Illegal and Legal Disenfranchisement (1877-1954)
Between 1877 and 1954, systematic forms of discrimination prevented African Americans from voting, especially in the south. As the responsibility of protecting voting rights transferred to the states, many states actively and violently prevented African Americans from voting. As a result, African American voter turnout plummeted from ane stimated 60-85% during Reconstruction to less than 10% in the early 1900s. However, efforts were underway to pave the way for the civil rights movement in the 1950s and 1960s.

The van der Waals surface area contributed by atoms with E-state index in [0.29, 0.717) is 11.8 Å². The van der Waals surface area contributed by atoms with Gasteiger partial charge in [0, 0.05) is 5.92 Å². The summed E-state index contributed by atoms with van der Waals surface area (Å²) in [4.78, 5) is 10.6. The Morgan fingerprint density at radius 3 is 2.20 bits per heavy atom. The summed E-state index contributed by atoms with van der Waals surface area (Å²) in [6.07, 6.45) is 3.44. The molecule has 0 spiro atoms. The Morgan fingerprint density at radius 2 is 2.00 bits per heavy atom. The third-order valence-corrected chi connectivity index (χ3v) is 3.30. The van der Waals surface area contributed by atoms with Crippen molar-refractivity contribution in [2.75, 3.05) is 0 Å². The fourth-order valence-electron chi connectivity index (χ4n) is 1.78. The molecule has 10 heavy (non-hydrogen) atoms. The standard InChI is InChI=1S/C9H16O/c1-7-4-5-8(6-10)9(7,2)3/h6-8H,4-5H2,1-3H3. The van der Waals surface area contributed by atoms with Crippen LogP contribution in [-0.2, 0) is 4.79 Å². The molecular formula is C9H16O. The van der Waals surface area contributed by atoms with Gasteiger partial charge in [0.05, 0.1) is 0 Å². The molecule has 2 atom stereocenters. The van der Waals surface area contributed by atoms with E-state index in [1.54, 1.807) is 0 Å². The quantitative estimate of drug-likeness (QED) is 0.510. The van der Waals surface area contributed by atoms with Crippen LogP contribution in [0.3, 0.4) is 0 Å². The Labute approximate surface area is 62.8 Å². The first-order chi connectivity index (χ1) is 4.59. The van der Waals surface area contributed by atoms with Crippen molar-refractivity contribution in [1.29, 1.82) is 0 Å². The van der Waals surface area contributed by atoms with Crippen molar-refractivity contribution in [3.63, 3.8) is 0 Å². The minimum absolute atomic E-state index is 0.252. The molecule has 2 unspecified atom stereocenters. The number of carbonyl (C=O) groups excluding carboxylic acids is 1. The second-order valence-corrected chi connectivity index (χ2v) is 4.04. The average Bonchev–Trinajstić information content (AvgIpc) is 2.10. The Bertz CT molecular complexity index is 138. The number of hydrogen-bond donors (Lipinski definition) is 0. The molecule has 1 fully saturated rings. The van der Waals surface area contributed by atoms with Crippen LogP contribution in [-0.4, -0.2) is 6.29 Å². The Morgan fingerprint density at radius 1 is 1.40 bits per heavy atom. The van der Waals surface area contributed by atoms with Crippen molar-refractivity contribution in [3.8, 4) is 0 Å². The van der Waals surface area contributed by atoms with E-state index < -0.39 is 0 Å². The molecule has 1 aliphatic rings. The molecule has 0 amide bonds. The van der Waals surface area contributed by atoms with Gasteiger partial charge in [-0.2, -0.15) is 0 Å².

Setting the Stage
This time period was marked by Jim Crow Laws and “separate but equal' treatment of African Americans in the United States, meaning African Americans were told they would have equal access, just in seperate places. Despite such promises, African American were still subjected to discriminatory practices. The "seperate" facilities African Americans were forced to occupy were not equal to areas designated to white people.